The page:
Pasi Väliaho, Stills From a Film that Was Never Made, 2014 // (Too see this video in HD, please click here.)
I came across the photograph this video essay begins with by accident, whilst browsing through the Yad Vashem Digital Collections online. Ever since this unexpected encounter, SS Obersturmführer Gemmeker’s gaze has been perplexing me and, to use a worn metaphor, haunting me – and so has Frau Hassler’s response to his apparent seduction. Was I being a witness to a secret love affair in a concentration camp?
Surely, such stories are not unheard of and I find it difficult to articulate what actually struck me at the moment of realisation. The ordinariness of their gestures, or, as I later found out, the performance of what appears to be a generic and banal film script within an utterly abnormal setting? The almost tangible realness of the SS officer’s and his secretary’s feelings, whilst at the same time the lovers seem nothing but mere puppets of history?
This is not the kind of image we ordinarily associate with the Holocaust. The victims of the persecution are missing, the reality of the genocide perhaps being, from the viewpoint of the perpetrators, a matter of duty and of the everyday one wants to forget momentarily during an evening of celebration. The photograph seems to want to cancel the world it comes from, emanating from a psychic space where one can act out one’s dreams and desires, no matter how absurd and horrific the circumstances.
So I was questioning the photograph’s ways of showing and telling, and how we might see the scene today. Here, a detail caught my attention, a fragment raised some questions, leading me to search for other images, to zoom in onto other fragments, which then triggered some new questions. Whilst creating this montage, a thread of a story started to unfold about how we turn ourselves into beings capable of the actions we make: a story about the power of fiction.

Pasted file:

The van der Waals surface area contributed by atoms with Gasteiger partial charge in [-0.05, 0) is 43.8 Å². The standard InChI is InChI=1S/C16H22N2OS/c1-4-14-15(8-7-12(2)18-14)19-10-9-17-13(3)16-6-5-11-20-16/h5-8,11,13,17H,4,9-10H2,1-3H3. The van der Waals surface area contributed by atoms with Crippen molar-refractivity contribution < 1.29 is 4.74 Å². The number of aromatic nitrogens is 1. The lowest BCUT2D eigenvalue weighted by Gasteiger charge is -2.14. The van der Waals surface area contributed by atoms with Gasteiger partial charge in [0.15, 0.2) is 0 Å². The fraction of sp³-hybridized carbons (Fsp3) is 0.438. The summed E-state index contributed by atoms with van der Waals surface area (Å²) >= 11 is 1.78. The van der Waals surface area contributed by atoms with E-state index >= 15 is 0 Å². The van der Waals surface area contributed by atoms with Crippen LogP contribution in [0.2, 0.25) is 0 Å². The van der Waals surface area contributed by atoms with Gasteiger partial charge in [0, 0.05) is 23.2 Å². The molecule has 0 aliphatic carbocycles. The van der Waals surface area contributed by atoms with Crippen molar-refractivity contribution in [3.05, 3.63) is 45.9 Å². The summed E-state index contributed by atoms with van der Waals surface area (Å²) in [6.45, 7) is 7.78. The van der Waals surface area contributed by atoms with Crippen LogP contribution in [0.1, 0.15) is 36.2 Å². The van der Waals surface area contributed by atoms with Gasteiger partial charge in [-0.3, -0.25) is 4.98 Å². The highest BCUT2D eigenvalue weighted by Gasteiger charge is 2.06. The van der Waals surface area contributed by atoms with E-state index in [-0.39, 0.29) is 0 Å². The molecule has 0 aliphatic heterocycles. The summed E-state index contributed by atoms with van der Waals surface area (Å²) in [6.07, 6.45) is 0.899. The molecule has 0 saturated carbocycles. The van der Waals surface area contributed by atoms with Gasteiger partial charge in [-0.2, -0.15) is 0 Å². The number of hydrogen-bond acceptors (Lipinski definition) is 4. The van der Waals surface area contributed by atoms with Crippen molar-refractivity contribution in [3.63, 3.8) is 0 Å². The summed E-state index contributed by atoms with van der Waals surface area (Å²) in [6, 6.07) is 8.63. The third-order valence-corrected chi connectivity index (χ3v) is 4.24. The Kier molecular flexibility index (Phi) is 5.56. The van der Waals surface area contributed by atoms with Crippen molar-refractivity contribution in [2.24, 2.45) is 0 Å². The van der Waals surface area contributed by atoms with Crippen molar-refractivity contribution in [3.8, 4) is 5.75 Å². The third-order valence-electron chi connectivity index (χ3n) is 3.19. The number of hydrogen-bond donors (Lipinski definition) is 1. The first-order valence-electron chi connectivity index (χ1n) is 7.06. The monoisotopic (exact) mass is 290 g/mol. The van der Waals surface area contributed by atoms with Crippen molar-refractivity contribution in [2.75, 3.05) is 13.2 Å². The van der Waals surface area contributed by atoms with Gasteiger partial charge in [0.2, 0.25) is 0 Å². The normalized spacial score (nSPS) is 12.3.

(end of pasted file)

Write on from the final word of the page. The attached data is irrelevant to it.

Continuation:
But I wasn’t able to put these flights of thought into words. Instead, I’ve ‘written with video’, a medium which allows for a different expression of imagination. Editing has let me guide the duration of perception as well as the direction of associations; the intertitles have let me direct the interpretation of images while zooming has permitted me to explore the frame’s limits. Perhaps, in this sense, moving images indeed do constitute pre-conceptual material of thought, as film theorists have asserted for a long time. There is a rhythm to thinking, just as there is a rhythm to images.
Pasi Väliaho is Senior Lecturer in Film and Screen Studies at the Department of Media and Communications at Goldsmiths, University of London. He is the author of Mapping the Moving Image: Gesture, Thought and Cinema circa 1900 (Amsterdam University Press, 2010) and Biopolitical Screens: Image, Power, and the Neoliberal Brain (MIT Press, 2014).